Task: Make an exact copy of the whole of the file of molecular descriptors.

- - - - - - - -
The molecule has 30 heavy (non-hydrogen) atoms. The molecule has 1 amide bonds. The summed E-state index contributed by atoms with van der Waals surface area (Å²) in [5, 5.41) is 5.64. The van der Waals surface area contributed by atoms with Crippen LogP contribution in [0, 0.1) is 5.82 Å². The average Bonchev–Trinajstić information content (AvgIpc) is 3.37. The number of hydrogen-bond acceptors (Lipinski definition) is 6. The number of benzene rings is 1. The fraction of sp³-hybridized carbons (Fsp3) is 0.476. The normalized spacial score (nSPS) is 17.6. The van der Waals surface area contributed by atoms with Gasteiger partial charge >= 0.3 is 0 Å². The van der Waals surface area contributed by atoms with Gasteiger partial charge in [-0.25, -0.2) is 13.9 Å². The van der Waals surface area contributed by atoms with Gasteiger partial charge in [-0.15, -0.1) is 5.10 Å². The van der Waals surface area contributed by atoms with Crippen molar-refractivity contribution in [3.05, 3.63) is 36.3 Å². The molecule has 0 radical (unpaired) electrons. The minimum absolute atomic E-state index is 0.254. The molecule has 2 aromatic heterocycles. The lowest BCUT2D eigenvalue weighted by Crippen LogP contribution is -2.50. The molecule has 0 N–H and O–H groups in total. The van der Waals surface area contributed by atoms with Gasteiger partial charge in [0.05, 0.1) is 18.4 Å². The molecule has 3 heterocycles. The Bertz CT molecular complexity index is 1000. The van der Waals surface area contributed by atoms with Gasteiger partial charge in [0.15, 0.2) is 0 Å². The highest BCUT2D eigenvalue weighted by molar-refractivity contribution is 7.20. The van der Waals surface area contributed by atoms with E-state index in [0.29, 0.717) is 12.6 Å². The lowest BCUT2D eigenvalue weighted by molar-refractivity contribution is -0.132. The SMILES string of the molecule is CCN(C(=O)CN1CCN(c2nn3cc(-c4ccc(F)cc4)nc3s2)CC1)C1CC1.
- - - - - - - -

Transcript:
The molecule has 30 heavy (non-hydrogen) atoms. The molecule has 1 amide bonds. The summed E-state index contributed by atoms with van der Waals surface area (Å²) in [5, 5.41) is 5.64. The van der Waals surface area contributed by atoms with Crippen LogP contribution in [0, 0.1) is 5.82 Å². The average Bonchev–Trinajstić information content (AvgIpc) is 3.37. The number of hydrogen-bond acceptors (Lipinski definition) is 6. The number of benzene rings is 1. The fraction of sp³-hybridized carbons (Fsp3) is 0.476. The normalized spacial score (nSPS) is 17.6. The van der Waals surface area contributed by atoms with Gasteiger partial charge >= 0.3 is 0 Å². The van der Waals surface area contributed by atoms with Gasteiger partial charge in [-0.25, -0.2) is 13.9 Å². The van der Waals surface area contributed by atoms with Gasteiger partial charge in [-0.15, -0.1) is 5.10 Å². The van der Waals surface area contributed by atoms with Crippen molar-refractivity contribution in [3.05, 3.63) is 36.3 Å². The molecule has 0 radical (unpaired) electrons. The minimum absolute atomic E-state index is 0.254. The molecule has 2 aromatic heterocycles. The lowest BCUT2D eigenvalue weighted by Crippen LogP contribution is -2.50. The molecule has 0 N–H and O–H groups in total. The van der Waals surface area contributed by atoms with Gasteiger partial charge in [0.05, 0.1) is 18.4 Å². The molecule has 3 heterocycles. The Bertz CT molecular complexity index is 1000. The van der Waals surface area contributed by atoms with Gasteiger partial charge in [0.15, 0.2) is 0 Å². The highest BCUT2D eigenvalue weighted by molar-refractivity contribution is 7.20. The van der Waals surface area contributed by atoms with E-state index in [0.29, 0.717) is 12.6 Å². The lowest BCUT2D eigenvalue weighted by molar-refractivity contribution is -0.132. The SMILES string of the molecule is CCN(C(=O)CN1CCN(c2nn3cc(-c4ccc(F)cc4)nc3s2)CC1)C1CC1.